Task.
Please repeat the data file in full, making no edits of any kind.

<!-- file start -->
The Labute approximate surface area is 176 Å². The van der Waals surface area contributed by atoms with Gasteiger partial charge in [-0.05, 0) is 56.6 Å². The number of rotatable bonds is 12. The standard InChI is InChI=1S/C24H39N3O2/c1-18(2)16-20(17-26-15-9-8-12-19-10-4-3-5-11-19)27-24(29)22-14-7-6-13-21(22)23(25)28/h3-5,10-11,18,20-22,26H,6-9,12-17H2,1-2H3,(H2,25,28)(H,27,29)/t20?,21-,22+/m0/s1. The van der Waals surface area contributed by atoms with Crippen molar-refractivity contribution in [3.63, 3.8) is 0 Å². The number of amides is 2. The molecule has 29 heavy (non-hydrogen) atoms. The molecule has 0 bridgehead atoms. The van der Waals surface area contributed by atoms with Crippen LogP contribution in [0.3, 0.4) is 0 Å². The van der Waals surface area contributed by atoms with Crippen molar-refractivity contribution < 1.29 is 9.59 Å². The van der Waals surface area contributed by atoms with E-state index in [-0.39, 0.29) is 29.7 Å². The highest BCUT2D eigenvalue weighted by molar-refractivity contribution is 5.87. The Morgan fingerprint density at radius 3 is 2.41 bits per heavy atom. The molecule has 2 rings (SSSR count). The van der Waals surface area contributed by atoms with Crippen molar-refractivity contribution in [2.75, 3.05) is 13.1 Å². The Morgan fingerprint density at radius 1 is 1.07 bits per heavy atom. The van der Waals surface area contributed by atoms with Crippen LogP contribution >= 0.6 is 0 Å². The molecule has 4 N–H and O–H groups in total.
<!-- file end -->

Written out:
The Labute approximate surface area is 176 Å². The van der Waals surface area contributed by atoms with Gasteiger partial charge in [-0.05, 0) is 56.6 Å². The number of rotatable bonds is 12. The standard InChI is InChI=1S/C24H39N3O2/c1-18(2)16-20(17-26-15-9-8-12-19-10-4-3-5-11-19)27-24(29)22-14-7-6-13-21(22)23(25)28/h3-5,10-11,18,20-22,26H,6-9,12-17H2,1-2H3,(H2,25,28)(H,27,29)/t20?,21-,22+/m0/s1. The van der Waals surface area contributed by atoms with Crippen molar-refractivity contribution in [3.63, 3.8) is 0 Å². The number of amides is 2. The molecule has 29 heavy (non-hydrogen) atoms. The molecule has 0 bridgehead atoms. The van der Waals surface area contributed by atoms with Crippen LogP contribution in [0.3, 0.4) is 0 Å². The van der Waals surface area contributed by atoms with Crippen molar-refractivity contribution < 1.29 is 9.59 Å². The van der Waals surface area contributed by atoms with E-state index in [-0.39, 0.29) is 29.7 Å². The highest BCUT2D eigenvalue weighted by molar-refractivity contribution is 5.87. The Morgan fingerprint density at radius 3 is 2.41 bits per heavy atom. The molecule has 2 rings (SSSR count). The van der Waals surface area contributed by atoms with Crippen molar-refractivity contribution in [2.75, 3.05) is 13.1 Å². The Morgan fingerprint density at radius 1 is 1.07 bits per heavy atom. The van der Waals surface area contributed by atoms with Crippen LogP contribution >= 0.6 is 0 Å². The molecule has 4 N–H and O–H groups in total.